Sports Illustrated Magazine once wrote, “…Ryan Lochte might be more known for his surfer’s attitude and freak injuries than for his gold medals, but expect him to tear up the pool…”
Sports Illustrated could not be more right after the first night of swimming competition when Lochte‘s years of intense training paid in a dominating gold-medal performance in the 400 individual medley.
The magazine also hinted at Lochte’s surfer’s attitude. But what is a “surfer’s attitude”?
The wildly held perception of surfers being relaxed and easy-going is correct. How can you NOT be relaxed and easy-going when you surf and are enjoying yourself in the open water? As Dr. Wallace J. Nichols has researched in a newly emerging field called neuro-conservation, there is a deep connection with the ocean and the human mind. Surfing, swimming and lounging around the seashore leads to people to be mellow.
“Humans have a deep emotional connection to the sea that drives many of our decisions, from what seafood we eat and where we live, to how we vacation and relax,” said Dr. Nichols, founder ofBLUEMiND and a research associate at the California Academy of Sciences.
Ten-time Olympic gold medalists like Gary Hall Jr., five-time medalist Shane Gould, 3-time gold medalists Sandy Neilson-Bell and Rebecca Soni all know this BLUEMiND concept well. While Hall has chilled on the Florida coast en route to 10 Olympic medals, Soni has mellowed out in Manhattan Beach in Southern California between their intense pool training sessions.
Their secrets are also appreciated by 12-time Olympic medalist Natalie Coughlin and 100 butterfly gold medal favorite Dana Vollmer as well as the famously chill Lochte.
But a surfer’s attitude is more than just being laid-back and cool. It is much more encompassing of other attributes includes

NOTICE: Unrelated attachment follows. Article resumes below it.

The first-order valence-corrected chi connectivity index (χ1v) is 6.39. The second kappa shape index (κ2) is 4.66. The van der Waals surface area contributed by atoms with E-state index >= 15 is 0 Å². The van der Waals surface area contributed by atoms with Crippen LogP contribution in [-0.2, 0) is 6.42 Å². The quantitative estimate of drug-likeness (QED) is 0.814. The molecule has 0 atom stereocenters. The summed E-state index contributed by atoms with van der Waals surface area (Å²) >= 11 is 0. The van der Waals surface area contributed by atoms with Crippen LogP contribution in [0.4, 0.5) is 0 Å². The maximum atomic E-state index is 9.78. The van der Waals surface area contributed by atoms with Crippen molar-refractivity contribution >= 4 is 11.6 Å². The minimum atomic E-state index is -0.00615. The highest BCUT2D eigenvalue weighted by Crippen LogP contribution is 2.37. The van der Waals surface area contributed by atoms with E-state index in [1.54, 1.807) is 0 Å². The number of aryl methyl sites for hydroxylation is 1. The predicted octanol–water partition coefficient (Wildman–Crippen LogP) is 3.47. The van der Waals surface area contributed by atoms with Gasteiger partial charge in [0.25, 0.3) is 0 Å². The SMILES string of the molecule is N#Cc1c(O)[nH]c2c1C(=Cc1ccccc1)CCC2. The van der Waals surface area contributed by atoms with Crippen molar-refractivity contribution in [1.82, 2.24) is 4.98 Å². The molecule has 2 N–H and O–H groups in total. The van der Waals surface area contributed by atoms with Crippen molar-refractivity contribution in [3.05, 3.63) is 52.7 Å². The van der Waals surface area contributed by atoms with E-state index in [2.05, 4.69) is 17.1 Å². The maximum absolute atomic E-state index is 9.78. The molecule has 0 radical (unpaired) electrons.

* the ability to work with others
* an appreciation for the environment
* the ability to deal with and reduce stress
* the willingness to face problems in a measured way
The surfer’s attitude partly comes about because the ocean and surfing can be unpredictable. Each day and every wave can be different. Without the ability to micro-manage the environment and people around them, they learn to be flexible and adapt to the ambiance and the physical world.
This attitude also arises because surfing takes time and patience. The physical skills to surf take repeated effort and incremental effort. It is the same with swimming whether your swimming is done in the pool or open water.
The attitude also results because the ocean is a great equalizer. Out in the open water, Mother Nature treats all surfers and swimmers exactly the same. Commonalities among surfers and swimmers are much more obvious in the open water than differences. Family connections, wealth or physical beauty mean nothing out in the waves or open water. Everyone can enjoy the oceans equally – or be frustrated by its tides, currents, waves and wipe-outs.
This attitude is most importantly embodied by athletes like Lochte who is simply…positive. Unrelentingly positive taking in life, embracing it and accepting risks as they come.
Copyright © 2012 by Open Water Source
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|Open Water Podcast||Presenting the Open Water Vacation Giveaway|
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SUNDAY, SEPTEMBER 23rd
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